“So, drag was stolen from India.”
But, today when we do drag, people assume that it’s a western art form, which is why there is dismay, hatred and catcalling happening towards drag artists.
How did you transform into drag?
My style of drag is called “Tranimal Drag”, which is a post-modern approach to traditional drag. The idea of tranimal drag is to create a lookout for trash, junk, or available objects.
The art is not to give a clean image but to create a cathartic image of beauty.
However, I do go back and forth with traditional drag too.
Like this one, where a stylist friend of mine, Aniket Shah, proposed an idea of recreating images of Rabindranath Tagore’s heroine. I jumped into the thought.
I find makeup as my getaway for my biological body and, fortunately, I have friends like, Sunny Vaibhav, who painted me for this current project who bring out the transformation from the male body to that of a woman.
How important is fashion when it comes to drag and your project?
Fashion is always important for drag and, I believe, the drag community had contributed a lot to the current fashion trends.
I use Avant-garde fashion to present my work time and again. However, for this particular project, Aniket has a vision of how to style me.
I gave him the complete ownership to ensure that his vision of styling me comes to play.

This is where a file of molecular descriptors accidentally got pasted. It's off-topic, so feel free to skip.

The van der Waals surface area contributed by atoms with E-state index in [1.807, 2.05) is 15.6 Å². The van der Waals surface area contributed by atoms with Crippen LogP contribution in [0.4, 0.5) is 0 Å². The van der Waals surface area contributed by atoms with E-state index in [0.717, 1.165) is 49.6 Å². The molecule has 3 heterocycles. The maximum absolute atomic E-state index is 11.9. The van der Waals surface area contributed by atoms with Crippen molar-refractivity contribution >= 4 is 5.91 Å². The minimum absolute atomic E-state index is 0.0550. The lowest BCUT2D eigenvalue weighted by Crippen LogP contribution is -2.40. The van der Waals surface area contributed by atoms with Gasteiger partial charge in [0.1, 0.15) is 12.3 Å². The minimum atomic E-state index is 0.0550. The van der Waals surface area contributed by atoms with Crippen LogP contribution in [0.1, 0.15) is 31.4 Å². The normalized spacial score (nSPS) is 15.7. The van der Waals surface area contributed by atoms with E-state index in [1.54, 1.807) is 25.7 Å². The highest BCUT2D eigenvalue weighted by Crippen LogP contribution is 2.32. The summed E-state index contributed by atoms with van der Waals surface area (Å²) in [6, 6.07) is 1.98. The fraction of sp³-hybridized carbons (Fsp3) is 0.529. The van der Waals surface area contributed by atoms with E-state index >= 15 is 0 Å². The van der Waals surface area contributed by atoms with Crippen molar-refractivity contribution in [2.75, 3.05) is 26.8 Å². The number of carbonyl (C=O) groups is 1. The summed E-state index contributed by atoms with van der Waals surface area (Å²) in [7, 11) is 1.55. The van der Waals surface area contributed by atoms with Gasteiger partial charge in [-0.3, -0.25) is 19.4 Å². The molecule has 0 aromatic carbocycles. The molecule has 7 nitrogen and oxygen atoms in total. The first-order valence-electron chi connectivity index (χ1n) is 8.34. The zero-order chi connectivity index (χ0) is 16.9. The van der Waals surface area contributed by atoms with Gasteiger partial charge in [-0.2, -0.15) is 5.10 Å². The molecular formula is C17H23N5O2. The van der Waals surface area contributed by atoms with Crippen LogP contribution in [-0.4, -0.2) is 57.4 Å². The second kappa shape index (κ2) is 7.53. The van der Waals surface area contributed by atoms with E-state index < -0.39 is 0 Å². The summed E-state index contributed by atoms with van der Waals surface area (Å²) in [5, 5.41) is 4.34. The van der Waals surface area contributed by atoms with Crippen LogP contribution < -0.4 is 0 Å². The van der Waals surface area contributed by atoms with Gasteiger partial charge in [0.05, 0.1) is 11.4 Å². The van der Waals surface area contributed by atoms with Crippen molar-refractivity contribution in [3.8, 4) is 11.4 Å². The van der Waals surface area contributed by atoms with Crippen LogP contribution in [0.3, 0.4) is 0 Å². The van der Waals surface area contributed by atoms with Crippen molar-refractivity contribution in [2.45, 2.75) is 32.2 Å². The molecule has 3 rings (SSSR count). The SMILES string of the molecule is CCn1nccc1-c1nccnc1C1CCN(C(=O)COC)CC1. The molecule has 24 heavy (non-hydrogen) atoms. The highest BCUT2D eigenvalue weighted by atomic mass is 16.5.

For this project, we worked with Hyderabad’s celebrated label ‘Renusaa’ by Saikumar and Rehan who bought the balanced twist to ethnic wear and the idea of drag together.
It was their idea to play with saree and create a look, which is both Indian as well as works as an enhancement for the project.
How do you decide on styling your outfits?
Usually, I am a lazy drag queen, so I create my outfits from the trash. Sometimes I go with the colour, texture, or look of the outfits.
I buy them from the street and local market places to make it look urbanised and sometimes I make them by joining all the available options.
“However, sometimes the best part is to collaborate with stylists who do the right thing for you.”
This entire styling for this project was curated and bought together by Aniket who is also a jewellery designer, having his apparel line up brand Flirt Diamonds.
Hence, he ensures to have both the costumes and the accessories planned for shoot way beforehand, which reduces my time and makes the experience shine.
Is there drag representation in the fashion world?
Yes, of course, I would say drag always sets up the fashion trend. Imagine a time when Indian female impersonator Bal Gandharva use to perform wearing Banarasi sarees.
It created a brand statement where every woman wants to wear the same saree Bala Gandharva Ji wore, or have the same look as he does on stage.
Similarly, there are tons of such stories where female impersonation or drag became a style statement of that time.
In the west, drag performers are always on the ramp, wear glam and glitter match to promote gender-fluid and gender-neutral clothing.
Many drag queens have inspired fashion brands to think about fashion as an art.
Who is your favourite drag character in your project?